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A general rule that applies in most cases is as follows:
Alternatives to automatic updates
As an alternative to dnf-automatic, https://github.com/rackerlabs/auter[auter] can be used. This operates in a similar way to yum-cron, but provides more flexibility in scheduling, and some additional options including running custom scripts before or after updates, and automatic reboots. This comes at the expense of more complexity to configure.
As of Fedora 26 there are now three timers that control dnf-automatic.
auter --apply
auter --disable
Automatic Updates
Best practices when using automatic updates
Bugs. Many packages contain buggy software or installation scripts. The update may create problems during or after installation. Even cosmetic bugs, like those found in previous Mozilla updates causing the user's icons to be removed or break, can be annoying or problematic.
Can we trust DNF updates?
Changes as of Fedora 26
Check status of `dnf-automatic`:
`dnf-automatic-download.timer` - Only download
`dnf-automatic-install.timer` - Download and install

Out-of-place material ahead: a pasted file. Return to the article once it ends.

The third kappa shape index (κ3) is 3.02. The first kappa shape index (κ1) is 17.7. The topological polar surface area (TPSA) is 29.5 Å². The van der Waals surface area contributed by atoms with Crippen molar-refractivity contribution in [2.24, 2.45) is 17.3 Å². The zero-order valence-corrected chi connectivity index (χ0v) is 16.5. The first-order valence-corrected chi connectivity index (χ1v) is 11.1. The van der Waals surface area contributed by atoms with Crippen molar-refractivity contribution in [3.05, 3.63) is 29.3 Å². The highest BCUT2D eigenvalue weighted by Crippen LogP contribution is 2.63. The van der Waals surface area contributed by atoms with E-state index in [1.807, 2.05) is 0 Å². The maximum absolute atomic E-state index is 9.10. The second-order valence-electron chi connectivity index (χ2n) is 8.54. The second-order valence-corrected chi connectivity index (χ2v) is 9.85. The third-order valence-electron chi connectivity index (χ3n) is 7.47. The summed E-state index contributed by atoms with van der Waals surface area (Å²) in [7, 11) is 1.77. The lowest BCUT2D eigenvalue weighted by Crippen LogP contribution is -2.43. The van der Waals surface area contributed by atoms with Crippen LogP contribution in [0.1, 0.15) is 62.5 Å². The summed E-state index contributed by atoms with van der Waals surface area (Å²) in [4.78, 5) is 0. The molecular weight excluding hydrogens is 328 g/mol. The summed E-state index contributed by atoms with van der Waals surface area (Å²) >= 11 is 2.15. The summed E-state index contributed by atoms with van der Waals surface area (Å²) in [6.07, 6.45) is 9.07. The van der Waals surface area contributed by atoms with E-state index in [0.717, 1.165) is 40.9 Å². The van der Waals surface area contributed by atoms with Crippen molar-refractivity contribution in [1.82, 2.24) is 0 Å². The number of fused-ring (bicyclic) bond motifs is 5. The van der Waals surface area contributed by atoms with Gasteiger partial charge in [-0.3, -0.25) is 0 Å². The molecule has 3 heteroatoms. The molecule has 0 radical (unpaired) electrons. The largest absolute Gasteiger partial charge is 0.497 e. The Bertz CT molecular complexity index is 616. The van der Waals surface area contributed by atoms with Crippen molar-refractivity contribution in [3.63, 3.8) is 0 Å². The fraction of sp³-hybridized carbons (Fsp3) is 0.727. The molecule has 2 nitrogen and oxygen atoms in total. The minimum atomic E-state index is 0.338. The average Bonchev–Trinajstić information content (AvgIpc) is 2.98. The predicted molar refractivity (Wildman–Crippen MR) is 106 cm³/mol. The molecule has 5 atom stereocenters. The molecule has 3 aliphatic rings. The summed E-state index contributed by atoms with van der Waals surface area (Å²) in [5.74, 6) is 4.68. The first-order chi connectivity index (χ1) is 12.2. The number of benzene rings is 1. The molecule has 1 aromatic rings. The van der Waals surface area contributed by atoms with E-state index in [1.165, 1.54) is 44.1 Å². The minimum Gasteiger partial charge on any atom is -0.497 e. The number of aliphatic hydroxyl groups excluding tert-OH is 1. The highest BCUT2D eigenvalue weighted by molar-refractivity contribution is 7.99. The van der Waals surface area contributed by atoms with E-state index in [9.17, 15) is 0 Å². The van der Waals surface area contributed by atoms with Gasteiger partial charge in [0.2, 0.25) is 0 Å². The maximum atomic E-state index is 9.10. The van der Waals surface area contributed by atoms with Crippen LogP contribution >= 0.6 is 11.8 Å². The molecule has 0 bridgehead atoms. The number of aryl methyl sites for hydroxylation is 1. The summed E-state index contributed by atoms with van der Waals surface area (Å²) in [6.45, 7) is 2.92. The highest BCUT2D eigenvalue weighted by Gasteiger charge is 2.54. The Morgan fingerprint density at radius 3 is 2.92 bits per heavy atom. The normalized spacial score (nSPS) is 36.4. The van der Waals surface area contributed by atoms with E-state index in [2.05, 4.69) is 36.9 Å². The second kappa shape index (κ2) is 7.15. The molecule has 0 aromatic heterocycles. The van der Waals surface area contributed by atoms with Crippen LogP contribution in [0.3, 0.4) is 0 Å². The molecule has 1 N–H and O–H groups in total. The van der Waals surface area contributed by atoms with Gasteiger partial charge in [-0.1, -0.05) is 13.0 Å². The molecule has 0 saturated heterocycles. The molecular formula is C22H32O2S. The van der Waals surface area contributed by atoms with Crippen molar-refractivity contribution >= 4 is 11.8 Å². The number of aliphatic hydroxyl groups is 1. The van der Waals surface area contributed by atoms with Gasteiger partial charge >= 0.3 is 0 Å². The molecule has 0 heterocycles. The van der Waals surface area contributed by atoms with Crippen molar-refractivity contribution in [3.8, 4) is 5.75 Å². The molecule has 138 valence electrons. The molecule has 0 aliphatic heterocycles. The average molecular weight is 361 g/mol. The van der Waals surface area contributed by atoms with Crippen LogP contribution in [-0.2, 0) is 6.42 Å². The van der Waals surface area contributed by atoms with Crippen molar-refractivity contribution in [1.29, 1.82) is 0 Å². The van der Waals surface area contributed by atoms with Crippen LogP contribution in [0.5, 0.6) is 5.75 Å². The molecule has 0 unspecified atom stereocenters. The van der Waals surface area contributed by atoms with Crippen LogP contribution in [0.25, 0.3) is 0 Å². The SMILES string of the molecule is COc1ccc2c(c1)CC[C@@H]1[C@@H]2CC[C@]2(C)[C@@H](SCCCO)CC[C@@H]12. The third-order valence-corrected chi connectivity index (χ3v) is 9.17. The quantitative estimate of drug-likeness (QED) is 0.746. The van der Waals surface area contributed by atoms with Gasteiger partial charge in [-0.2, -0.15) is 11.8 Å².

`dnf-automatic-notifyonly.timer` - Only notify via configured emitters in `/etc/dnf/automatic.conf`
Dnf in Fedora has the GPG key checking enabled by default. Assuming that you have imported the correct GPG keys, and still have `gpgcheck=1` in your `/etc/dnf/dnf.conf`, then we can at least assume that any automatically installed updates were not corrupted or modified from their original state. Using the GPG key checks, there is no way for an attacker to generate packages that your system will accept as valid (unless they have a copy of the *private* key corresponding to one you installed) and any data corruption during download would be caught.
# The address to send email messages from.
email_from = root@localhost.com
emit_via = email
env EDITOR='gedit -w' sudoedit /etc/dnf/automatic.conf
How are automatic updates done?